High-precision milling requires a high-precision machine shop in Santa Clara County. Since the advent of the CNC machine, it’s become an essential component in contract manufacturing. From two-dimensional design to three-dimensional fabrication, CNC machines handle every stage of production, eliminating human error from the machining process. Because production is so precise, the machine can replicate every component with absolute accuracy. Higher accuracy translates to higher quality.
Typically, more volume in the manufacturing processes results in errors. However, a professional machine shop can reliably fabricate parts and pieces to such exacting specifications that errors are virtually impossible.
Save Time & Money
Time is money when it comes to labor costs. Because it can handle volume with precision, an experienced machine shop can increase your profit margin while ensuring the quality of the product remains high.
High-precision milling is only increasing in demand. Not only are CNC machines incredibly accurate, but they are also highly adaptable. As markets fluctuate, technology advances, and specifications change, a CNC machine shop can adjust its fabrication techniques to meet industry demand.
There is no question that CNC machines changed the face of fabrication and production. From tabletop applications to 5-axis machining, when the question is how to mill your parts, there is only one answer.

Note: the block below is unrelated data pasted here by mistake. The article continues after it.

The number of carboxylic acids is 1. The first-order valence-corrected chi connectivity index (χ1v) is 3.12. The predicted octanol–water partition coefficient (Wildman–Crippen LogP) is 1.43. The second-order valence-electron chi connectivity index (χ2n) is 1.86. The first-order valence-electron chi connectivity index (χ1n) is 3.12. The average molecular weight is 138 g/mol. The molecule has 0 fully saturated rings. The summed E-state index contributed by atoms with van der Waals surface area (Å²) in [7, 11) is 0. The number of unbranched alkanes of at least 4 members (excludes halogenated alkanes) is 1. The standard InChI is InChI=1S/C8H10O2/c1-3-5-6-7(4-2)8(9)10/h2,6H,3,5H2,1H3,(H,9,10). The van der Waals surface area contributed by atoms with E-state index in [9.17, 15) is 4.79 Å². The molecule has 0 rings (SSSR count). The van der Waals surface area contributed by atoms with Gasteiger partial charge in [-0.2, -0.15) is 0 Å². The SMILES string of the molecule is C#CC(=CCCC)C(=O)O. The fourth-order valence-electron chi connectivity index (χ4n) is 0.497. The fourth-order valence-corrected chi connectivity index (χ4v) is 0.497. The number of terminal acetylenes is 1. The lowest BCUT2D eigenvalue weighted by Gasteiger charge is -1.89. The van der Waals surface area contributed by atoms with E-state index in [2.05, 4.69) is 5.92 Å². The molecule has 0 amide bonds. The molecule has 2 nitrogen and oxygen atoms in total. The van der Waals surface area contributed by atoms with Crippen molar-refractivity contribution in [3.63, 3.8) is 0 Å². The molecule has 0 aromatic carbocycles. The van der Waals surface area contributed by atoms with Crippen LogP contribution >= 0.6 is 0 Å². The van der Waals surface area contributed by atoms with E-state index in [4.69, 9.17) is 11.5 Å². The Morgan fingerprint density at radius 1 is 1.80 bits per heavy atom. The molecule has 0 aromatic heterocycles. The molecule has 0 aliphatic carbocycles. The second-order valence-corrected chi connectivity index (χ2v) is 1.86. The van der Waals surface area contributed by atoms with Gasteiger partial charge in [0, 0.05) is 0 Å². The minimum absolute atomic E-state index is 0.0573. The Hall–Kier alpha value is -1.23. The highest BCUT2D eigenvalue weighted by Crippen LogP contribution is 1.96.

Before the invention of CNC machining and mills, metalworking and fabrication was being done by numerical control (or NC) machines. The NC machines were invented in the late 1940s by John T. Parsons and the Massachusetts Institute of Technology (MIT). They had been commissioned by the United States Air Force, and the goal of their work was to find a more cost-effective way to manufacture aircraft parts with intricate geometries. NC became the industry standard.
The CNC mill was a possibility until the late 1960s when the concept of computer-controlled machining started to circulate. The early 1970s saw significant developments in CNC machining and the CNC mill. 1976 marked the first year 3D Computer-Aided Design/Computer-Aided Machining systems were made available. By 1989, CNC machines had become the industry standard.
The old NC machines had been controlled by punch cards that had a set of codes. These codes were called G-codes. The codes were made to give the machine its positioning instructions. A large sticking point with these machines was that they were hardwired, which made it impossible to change any pre-set parameters. As CNC machines and CNC mills became more prevalent and took over, G-codes continued to be used as a means of control, but now they were designed, controlled, and managed through computer systems. Today, the G-codes in CNC machines, along with logical commands, have been combined to form a new programming language. This language is called parametric programs, and the machines that feature it allow the worker to make real-time adjustments.